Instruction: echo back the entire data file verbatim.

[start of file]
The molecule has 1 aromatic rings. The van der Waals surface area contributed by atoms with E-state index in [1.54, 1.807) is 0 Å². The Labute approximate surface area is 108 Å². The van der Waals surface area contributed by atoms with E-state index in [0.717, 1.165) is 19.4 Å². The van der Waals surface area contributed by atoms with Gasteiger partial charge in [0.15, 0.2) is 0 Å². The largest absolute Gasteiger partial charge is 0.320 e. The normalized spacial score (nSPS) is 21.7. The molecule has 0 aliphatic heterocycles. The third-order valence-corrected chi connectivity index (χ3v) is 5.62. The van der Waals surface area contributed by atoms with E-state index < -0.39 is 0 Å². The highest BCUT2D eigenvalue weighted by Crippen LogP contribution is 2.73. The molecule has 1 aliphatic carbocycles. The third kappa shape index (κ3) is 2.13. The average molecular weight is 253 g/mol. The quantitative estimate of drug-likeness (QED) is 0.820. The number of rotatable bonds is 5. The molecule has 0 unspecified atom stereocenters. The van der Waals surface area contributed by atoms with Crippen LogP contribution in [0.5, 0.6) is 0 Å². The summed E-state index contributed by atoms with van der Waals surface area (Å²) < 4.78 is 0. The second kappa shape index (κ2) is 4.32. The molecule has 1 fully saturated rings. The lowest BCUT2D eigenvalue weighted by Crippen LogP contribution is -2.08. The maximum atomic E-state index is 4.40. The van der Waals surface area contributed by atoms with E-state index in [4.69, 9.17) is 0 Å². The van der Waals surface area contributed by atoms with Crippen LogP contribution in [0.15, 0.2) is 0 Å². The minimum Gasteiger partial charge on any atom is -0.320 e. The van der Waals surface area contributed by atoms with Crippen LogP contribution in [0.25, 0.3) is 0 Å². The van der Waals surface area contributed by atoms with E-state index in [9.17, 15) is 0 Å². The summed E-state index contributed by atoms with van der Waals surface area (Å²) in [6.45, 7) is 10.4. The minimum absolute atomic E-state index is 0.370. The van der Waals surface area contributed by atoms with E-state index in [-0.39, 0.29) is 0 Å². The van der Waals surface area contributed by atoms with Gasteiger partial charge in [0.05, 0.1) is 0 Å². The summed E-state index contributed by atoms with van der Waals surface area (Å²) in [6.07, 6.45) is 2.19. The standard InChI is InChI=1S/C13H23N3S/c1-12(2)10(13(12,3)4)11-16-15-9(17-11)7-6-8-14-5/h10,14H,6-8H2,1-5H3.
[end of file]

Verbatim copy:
The molecule has 1 aromatic rings. The van der Waals surface area contributed by atoms with E-state index in [1.54, 1.807) is 0 Å². The Labute approximate surface area is 108 Å². The van der Waals surface area contributed by atoms with E-state index in [0.717, 1.165) is 19.4 Å². The van der Waals surface area contributed by atoms with Gasteiger partial charge in [0.15, 0.2) is 0 Å². The largest absolute Gasteiger partial charge is 0.320 e. The normalized spacial score (nSPS) is 21.7. The molecule has 0 aliphatic heterocycles. The third-order valence-corrected chi connectivity index (χ3v) is 5.62. The van der Waals surface area contributed by atoms with E-state index < -0.39 is 0 Å². The highest BCUT2D eigenvalue weighted by Crippen LogP contribution is 2.73. The molecule has 1 aliphatic carbocycles. The third kappa shape index (κ3) is 2.13. The average molecular weight is 253 g/mol. The quantitative estimate of drug-likeness (QED) is 0.820. The number of rotatable bonds is 5. The molecule has 0 unspecified atom stereocenters. The van der Waals surface area contributed by atoms with Crippen LogP contribution in [0.5, 0.6) is 0 Å². The summed E-state index contributed by atoms with van der Waals surface area (Å²) < 4.78 is 0. The second kappa shape index (κ2) is 4.32. The molecule has 1 fully saturated rings. The lowest BCUT2D eigenvalue weighted by Crippen LogP contribution is -2.08. The maximum atomic E-state index is 4.40. The van der Waals surface area contributed by atoms with E-state index in [4.69, 9.17) is 0 Å². The van der Waals surface area contributed by atoms with Crippen LogP contribution in [0.15, 0.2) is 0 Å². The minimum Gasteiger partial charge on any atom is -0.320 e. The van der Waals surface area contributed by atoms with Crippen LogP contribution in [0.25, 0.3) is 0 Å². The van der Waals surface area contributed by atoms with E-state index in [9.17, 15) is 0 Å². The summed E-state index contributed by atoms with van der Waals surface area (Å²) in [6.45, 7) is 10.4. The minimum absolute atomic E-state index is 0.370. The van der Waals surface area contributed by atoms with E-state index in [-0.39, 0.29) is 0 Å². The van der Waals surface area contributed by atoms with Gasteiger partial charge in [0.05, 0.1) is 0 Å². The summed E-state index contributed by atoms with van der Waals surface area (Å²) in [6.07, 6.45) is 2.19. The standard InChI is InChI=1S/C13H23N3S/c1-12(2)10(13(12,3)4)11-16-15-9(17-11)7-6-8-14-5/h10,14H,6-8H2,1-5H3.